When 532 ci, 786 hp, and 9-second e.t.'s in a full-weight street car just won't cut it anymore, there's only one reasonable solution. Extra cubes? Too boring. More cam and rpm? Too incremental. A 600hp hit of nitrous? Too easy. At this level, any aspiration of doubling or tripling horsepower output requires transcending the barriers of natural aspiration in favor of forced induction. That's precisely why we decided to hang a pair of 88mm turbochargers off of our trusty big-block Ford. With the preliminary turbo fabrication complete, it's time to build the bulletproof short-block that will hold it all together, and Ford Racing's A460 block is the perfect tool to encase it in. The goal is to make 1,500 hp and run 7.90s in the quarter-mile on a low-boost, pump-gas tune with enough psi left in the tank to crank it up to over 2,000 hp on VP Fuel's Q16.
Back in the June '09 issue, we enlisted the School of Automotive Machinists (www.SAMRacing.com) to build a 532ci big-block Ford for our '93 Mustang project car. Based on a factory 460 block, the combination produced 786 hp thanks to a set of Kaase P51 cylinder heads, an Edelbrock Victor intake manifold, a Holley 1,150-cfm Dominator carb, and a big COMP solid-roller camshaft. After reaching our goal of consistently running high 9-second quarter-miles at over 140 mph, the car started feeling way too slow. In fact, it felt slow after about a half-dozen passes, and watching the occasional small-block car run neck-and-neck with us didn't do much for the ego. As luck would have it, we crossed paths with a local Outlaw 10.5 racer looking to unload his Garrett GT47 88mm turbos for the latest and greatest huffers on the market. We had to buy them, and even though it's been several years since we retired the Fox Mustang from PHR's project car stable, we've been working behind the scenes to throw some positive manifold pressure at it all along.
Understandably, cranking out thousands of horsepower may seem cuckoo, but our target horsepower goal is actually quite pedestrian in the world of twin-turbo big-blocks. Massive cubic inches and cylinder head airflow provide the capacity and unhindered airflow necessary to produce incredible horsepower at relatively low boost pressure. In the ranks of Outlaw 10.5 drag racing, twin-turbo big-blocks measuring 540 to 565 ci easily crack 2,900 hp at 30 psi of boost. In fact, in their past lives our used turbos powered both a third-gen Camaro and a Chevy II to 6.60s in the quarter-mile. For comparison sake, a dinky four-banger can barely hit 550 hp at a similar boost level. Quite frankly, we don't have enough rollcage or enough driver skill to max out the 88mm turbos, so our plan is to limit the boost to a more manageable 15-20 psi, which should be enough to hit our power.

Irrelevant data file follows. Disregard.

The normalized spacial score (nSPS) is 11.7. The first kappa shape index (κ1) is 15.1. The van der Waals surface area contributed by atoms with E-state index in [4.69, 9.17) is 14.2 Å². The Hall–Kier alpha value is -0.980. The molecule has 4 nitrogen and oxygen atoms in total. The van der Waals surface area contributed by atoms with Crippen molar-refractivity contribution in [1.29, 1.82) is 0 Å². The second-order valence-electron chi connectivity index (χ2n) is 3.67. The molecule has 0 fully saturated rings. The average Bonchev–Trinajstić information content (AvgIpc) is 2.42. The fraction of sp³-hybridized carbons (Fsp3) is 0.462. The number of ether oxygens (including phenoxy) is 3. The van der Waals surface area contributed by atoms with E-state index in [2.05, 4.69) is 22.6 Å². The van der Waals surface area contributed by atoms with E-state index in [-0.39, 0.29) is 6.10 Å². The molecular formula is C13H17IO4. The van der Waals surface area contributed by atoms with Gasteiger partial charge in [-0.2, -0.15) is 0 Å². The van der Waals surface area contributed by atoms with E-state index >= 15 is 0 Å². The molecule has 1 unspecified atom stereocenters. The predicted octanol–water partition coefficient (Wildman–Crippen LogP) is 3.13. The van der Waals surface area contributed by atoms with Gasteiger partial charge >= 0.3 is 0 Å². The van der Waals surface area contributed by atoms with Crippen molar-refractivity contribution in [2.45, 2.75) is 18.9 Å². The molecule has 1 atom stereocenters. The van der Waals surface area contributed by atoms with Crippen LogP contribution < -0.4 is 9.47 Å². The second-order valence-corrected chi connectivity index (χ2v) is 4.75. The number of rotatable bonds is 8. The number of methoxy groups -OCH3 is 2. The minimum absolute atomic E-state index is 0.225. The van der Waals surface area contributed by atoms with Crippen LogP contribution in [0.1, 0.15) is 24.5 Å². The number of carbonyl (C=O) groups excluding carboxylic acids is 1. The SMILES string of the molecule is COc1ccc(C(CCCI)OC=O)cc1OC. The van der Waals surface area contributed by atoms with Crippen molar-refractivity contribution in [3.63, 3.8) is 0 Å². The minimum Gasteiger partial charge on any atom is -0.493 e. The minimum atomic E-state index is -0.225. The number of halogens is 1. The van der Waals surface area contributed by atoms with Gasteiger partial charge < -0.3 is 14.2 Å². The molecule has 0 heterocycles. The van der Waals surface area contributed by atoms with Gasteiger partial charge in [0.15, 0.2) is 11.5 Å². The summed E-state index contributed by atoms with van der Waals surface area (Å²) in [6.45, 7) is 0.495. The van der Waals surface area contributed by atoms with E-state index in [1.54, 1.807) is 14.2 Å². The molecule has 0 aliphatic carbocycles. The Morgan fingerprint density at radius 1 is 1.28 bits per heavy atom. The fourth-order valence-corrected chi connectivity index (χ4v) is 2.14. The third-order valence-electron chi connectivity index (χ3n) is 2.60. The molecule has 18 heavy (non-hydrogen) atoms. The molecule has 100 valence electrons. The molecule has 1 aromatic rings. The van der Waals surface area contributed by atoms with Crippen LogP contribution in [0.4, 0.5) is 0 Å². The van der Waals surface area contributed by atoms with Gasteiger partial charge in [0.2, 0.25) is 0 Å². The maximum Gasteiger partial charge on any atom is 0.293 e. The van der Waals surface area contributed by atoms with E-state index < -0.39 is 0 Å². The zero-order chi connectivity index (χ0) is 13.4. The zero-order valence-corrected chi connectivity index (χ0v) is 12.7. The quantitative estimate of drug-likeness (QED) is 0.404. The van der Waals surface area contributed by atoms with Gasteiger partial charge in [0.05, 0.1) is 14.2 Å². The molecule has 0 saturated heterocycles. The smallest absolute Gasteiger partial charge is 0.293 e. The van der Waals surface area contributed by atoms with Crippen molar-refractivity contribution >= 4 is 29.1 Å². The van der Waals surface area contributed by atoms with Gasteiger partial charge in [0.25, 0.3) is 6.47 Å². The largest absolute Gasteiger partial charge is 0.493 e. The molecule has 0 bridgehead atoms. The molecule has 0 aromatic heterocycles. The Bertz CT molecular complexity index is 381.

Prepping For Boost
To simplify the turbo big-block build, we will carry over as many parts from our old 532 as possible. Displacement will stay in the 532 to 547ci range, and although we considered retaining the production block, after working out the math it just didn't make any sense. Unlike its small-block Windsor relative, the factory 429/460 block is one stout piece of hardware. Reigning Engine Masters champ Jon Kaase tells us that he's been running a production-block–based 521ci test mule for years that's still holding up after thousands of pulls at 900 hp. In boosted applications, factory 460 blocks have been known to survive at 1,500-plus horsepower when upgraded with four-bolt main caps and filled with Hard Blok. Nevertheless, these upgrades can cost over $1,000, and at the end of the day you're still stuck with a production block that's prone to flexing and eating up main bearings.
By spending money on hardware instead of labor costs, aftermarket blocks like Ford Racing's A460 offer far more value for the dollar with features that an upgraded production block simply can't match. Not only is the Ford Racing block cast from a more durable iron alloy, it also boasts nodular four-bolt main caps, a priority main oiling system, beefier main webbing and oil pan rails, and casting reinforcements. Of particular importance in a boosted application is the A460 block's solid deck surface and 18-bolt cylinder head configuration, which substantially increases cylinder seal under boost. Brute strength aside, the Ford Racing block's siamesed bores can accommodate up to a 4.600-inch bore diameter. Matched with a max stroke capacity of 4.500 inches, the A460 block can be built as large as 598 ci.
Over the next several months, we will outline the build of our turbo big-block Ford in multiple installments as the crew at the School of Automotive Machinists works their magic once again. Stay tuned as we tackle the short-block build, top end assembly, fuel system setup, turbo layout, and dyno testing. In the meantime, here's a side-by-side comparison of the Ford Racing A460 block with a production 460 block. The differences are staggering to say the least, and it sure makes us glad that we decided to do things right the first time!
By the Numbers Ford Racing A460 Block
|Main bearing bore:
||3.1922 to 3.1930 inches
|Cam bearing bore:
||2.2495 to 2.2505 inches
||.8752 to .8767 inch
||splayed 4-bolt nodular iron on 2, 3, and 4
||priority main, wet sump